On Blogging, On Writing

Christmas Contest!

Ho Ho Ho!
Ho Ho Ho!

When I heard that it was time for Susanna Hill’s Fourth Annual Holiday Contest two thoughts sprung to mind:

  1. YAY!
  2. Didn’t I just do the Halloween Contest? (Answer: Yes. Yes, I did.)

But that’s holidays for you; they like to creep up when you least expect ’em.

So, between the decorating, the cards, the shopping, and all the extra work that makes me a Christmas crabbypants, I wrote a story!

And writing this story, I am pleased to say, made me a lot less crabby. So thank you, Susanna, for that much-needed dose of de-grinching. 

The contest rules are simple: In 350 words or fewer, write a story in which wild weather impacts the holidays. 

Enjoy!

 

A CARBON CHRISTMAS

Santa numbly stared at the enormous hole in the ice.

“Did everyone get out?” he asked.

“We’re all here,” an elf replied. “But the toys…”

Santa nodded. His beloved factory was deep underwater. All the toys were inside.

“I told you we needed to move,” Mrs. Claus sighed. “Haven’t you heard of Global Warming? Why would you build a factory on a glacier? And Christmas is just one week away!”

Santa nodded once again. One week wasn’t enough time to make new toys. He needed to get them from someone else.

 ***

“We’d love to help you, Mr. Claus!” said the chipper factory manager. His factory was a lovely place, filled with happy workers making excellent toys of all kinds. “Here’s the estimate!”

“Estimate?” Santa asked.

“Well, sure! We don’t give toys away. Making toys for millions of children costs 32 billion dollars.”

Santa coughed. “Could I maybe pay you in cookies?”

“Get out,” said the manager.

***

The second toy factory had much lower prices.

“Is that lead paint?” Santa asked.

“Just a little,” the man assured him.

“Are you putting broken toys in boxes?”

“Broken toys are cheaper!”

Santa walked away in disgust.

***

“It’s no use,” he told his elves. “We can’t make deliveries this year.”

He went on TV. Through his tears, Santa let the world know. Then he sadly steered his sleigh for home.

When he arrived, he found an enormous pile of boxes waiting for him.

“What are these?” he asked.

He pulled a note off one box. It read:

Dear Santa,

I was sad to hear you couldn’t make toys this year. So I took my allowance money and bought this one. Could you give it to somebody who’d like it?

Santa looked at the other notes. Every box was a gift for someone else. And more boxes were arriving by the second.

“It’s unbelievable!” Then Santa remembered how long his “Nice List” was and it didn’t seem so unbelievable anymore.

“We’re delivering toys!” Santa announced. The elves cheered.

“And, for the record,” he added. “We’re no longer giving out coal.”

I think I'll just give the bad kids underpants.
I think I’ll just give the bad kids underpants.

 

Family and/or Autobiography

Elfless Shelves, Etc.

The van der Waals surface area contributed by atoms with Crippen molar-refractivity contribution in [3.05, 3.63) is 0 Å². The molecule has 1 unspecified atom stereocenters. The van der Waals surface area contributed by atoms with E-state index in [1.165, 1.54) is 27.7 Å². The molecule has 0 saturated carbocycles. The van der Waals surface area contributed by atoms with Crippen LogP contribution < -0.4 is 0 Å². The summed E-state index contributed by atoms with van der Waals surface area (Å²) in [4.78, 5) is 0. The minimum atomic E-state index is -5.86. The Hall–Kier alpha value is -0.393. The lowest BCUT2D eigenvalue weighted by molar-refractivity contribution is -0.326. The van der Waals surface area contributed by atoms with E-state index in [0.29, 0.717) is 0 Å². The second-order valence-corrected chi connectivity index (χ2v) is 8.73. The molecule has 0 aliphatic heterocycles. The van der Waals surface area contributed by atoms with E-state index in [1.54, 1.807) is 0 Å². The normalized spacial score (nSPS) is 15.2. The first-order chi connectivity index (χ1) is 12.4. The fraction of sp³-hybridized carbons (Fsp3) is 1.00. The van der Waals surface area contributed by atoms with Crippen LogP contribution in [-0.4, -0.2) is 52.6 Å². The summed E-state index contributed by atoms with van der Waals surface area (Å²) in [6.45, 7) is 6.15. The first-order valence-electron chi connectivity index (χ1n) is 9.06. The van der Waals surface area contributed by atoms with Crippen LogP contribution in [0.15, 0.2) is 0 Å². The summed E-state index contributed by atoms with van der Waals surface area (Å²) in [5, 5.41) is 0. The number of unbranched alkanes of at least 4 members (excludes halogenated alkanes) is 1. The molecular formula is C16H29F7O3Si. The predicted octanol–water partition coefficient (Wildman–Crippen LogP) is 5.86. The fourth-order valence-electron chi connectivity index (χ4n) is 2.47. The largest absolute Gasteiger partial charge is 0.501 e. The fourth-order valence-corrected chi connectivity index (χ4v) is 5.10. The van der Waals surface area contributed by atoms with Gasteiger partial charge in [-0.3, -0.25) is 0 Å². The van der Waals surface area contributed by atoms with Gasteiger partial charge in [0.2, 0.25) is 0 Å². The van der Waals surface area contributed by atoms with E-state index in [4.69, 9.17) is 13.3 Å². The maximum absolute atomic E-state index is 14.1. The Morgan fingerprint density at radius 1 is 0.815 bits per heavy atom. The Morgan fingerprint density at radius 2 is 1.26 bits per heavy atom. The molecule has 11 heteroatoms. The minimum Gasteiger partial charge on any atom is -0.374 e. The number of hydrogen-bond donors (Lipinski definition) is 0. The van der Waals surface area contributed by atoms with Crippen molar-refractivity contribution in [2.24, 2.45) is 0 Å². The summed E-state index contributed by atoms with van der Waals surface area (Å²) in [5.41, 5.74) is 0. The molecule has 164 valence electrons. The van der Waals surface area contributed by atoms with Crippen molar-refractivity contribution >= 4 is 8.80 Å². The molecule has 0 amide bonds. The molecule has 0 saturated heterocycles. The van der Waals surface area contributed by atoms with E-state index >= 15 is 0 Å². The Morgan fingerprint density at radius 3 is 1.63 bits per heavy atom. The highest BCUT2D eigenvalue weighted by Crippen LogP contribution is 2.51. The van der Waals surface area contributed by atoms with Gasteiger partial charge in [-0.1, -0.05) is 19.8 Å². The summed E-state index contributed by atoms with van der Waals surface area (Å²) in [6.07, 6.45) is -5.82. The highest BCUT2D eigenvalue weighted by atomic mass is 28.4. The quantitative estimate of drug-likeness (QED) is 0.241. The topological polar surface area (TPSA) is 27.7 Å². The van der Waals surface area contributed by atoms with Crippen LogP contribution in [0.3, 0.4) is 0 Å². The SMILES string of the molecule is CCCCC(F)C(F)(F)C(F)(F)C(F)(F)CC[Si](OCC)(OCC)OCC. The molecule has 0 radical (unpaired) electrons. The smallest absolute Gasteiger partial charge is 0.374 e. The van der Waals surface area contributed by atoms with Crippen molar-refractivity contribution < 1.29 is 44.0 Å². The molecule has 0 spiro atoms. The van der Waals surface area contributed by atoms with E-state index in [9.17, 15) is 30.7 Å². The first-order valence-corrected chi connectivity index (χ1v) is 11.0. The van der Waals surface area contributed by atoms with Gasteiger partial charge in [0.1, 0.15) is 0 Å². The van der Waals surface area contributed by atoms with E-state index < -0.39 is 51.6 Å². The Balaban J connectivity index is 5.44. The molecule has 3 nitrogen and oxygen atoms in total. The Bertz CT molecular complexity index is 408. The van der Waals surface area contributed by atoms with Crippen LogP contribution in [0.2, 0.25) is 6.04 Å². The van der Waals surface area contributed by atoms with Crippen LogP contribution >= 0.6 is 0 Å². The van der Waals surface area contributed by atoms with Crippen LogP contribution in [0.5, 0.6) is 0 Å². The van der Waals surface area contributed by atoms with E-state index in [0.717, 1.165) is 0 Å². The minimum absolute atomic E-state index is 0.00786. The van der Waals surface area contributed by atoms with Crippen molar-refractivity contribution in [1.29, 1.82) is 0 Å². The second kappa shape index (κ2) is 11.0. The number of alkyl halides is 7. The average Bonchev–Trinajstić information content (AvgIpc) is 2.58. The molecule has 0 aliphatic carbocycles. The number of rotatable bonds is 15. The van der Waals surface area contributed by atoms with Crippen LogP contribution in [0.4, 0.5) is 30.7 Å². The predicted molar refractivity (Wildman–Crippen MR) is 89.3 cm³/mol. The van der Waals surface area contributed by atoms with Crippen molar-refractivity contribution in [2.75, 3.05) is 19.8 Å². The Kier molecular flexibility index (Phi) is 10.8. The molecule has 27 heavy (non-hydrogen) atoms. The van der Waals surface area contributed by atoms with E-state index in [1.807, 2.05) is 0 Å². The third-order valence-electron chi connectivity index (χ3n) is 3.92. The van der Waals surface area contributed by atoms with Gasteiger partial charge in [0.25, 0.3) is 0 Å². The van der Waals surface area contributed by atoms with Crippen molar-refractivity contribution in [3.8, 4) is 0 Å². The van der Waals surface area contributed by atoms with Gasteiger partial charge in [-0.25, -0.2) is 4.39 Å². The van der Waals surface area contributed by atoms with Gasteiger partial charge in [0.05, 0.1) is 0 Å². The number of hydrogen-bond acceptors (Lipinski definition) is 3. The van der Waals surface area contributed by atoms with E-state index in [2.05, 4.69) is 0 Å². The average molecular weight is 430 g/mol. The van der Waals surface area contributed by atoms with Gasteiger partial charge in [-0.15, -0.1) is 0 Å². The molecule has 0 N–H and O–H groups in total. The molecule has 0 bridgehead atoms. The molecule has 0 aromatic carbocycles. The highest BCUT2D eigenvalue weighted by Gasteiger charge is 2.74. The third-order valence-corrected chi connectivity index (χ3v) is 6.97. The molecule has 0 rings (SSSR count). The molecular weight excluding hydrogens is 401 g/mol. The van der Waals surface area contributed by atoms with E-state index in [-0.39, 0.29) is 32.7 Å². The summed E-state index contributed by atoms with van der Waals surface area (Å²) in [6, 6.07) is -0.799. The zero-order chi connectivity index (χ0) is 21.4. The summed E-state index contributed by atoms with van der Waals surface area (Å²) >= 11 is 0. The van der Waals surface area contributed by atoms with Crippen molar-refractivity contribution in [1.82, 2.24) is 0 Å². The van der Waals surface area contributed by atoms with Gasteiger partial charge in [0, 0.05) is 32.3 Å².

Meet the elf! Oh, how I hate him.
Meet the Elf! Oh, how I hate him.

Elf On The Shelf People fall into two categories:

There are the Earnest Elf People, the ones who go to great lengths to show off the little guy’s wondrous magic. When they are not ooh-ing and ahh-ing the Elf’s antics, they use his existence as a means to deliver thinly veiled threats. (“Oh, I sure hope the Elf didn’t see that!”)

Then there are the Naughty Elf People, who take great pleasure showing the little guy breaking into the liquor cabinet or making a lecherous pass at a Bratz doll.

Most of my friends fall into the latter category.

As for me, I am not an Elf-On-The-Shelf Person. I believe that warrantless elf spying violates my civil rights. If Santa is too lazy to find out on his own if someone is naughty or nice – something he did with little effort back in the 1970s, I might add – well, that’s his problem, not mine. I’m showing that pint-sized KGB agent the door.

As a parent of a young child, however, this opinion of mine is not popular. My son can’t help but notice that almost all of his classmates have elves. I suppose that in this age of social media run amok – an era when nobody can reasonably expect any right to privacy – having an elfin tattletale skulking around is something to covet.

I don’t get it, but there it is.

So my son and I compromised.

Meet Butter Boy! My stupidest impulse buy ever.
Meet Butter Boy!

Butter Boy is perhaps the most useless kitchen gadget ever. You shove a stick of butter in his head and it allows you to easily butter your corn on the cob. Since corn on the cob season is over, I offered B.B. some seasonal work.

See? He's a lobbyist for Big Coal! (These ideas seem like good ones at 6 a.m.)
Hey, it seemed like a good idea at 6 a.m.

Butter boy is not the only unusual holiday decoration we have these days; we also have a Christmas Mouse.

As longtime readers of this blog might recall, I had a Christmas Mouse last year, too. I released him the day after I caught him because the weather was mild.

This year’s visitor, however, decided to poop on my countertops the day after we had a horrible snowstorm. I couldn’t release the little guy under such terrible conditions, so he’s now a houseguest, living the Life of Riley in a mouse condo – eating cashews, cereal, and peanut butter – until the weather decides to cooperate.

As I write this, it is snowing. So, yes, there is a reasonable chance this guy might be rooming with us until April.

If he wasn’t so gosh darn adorable, I’d mind — but he is, so I don’t.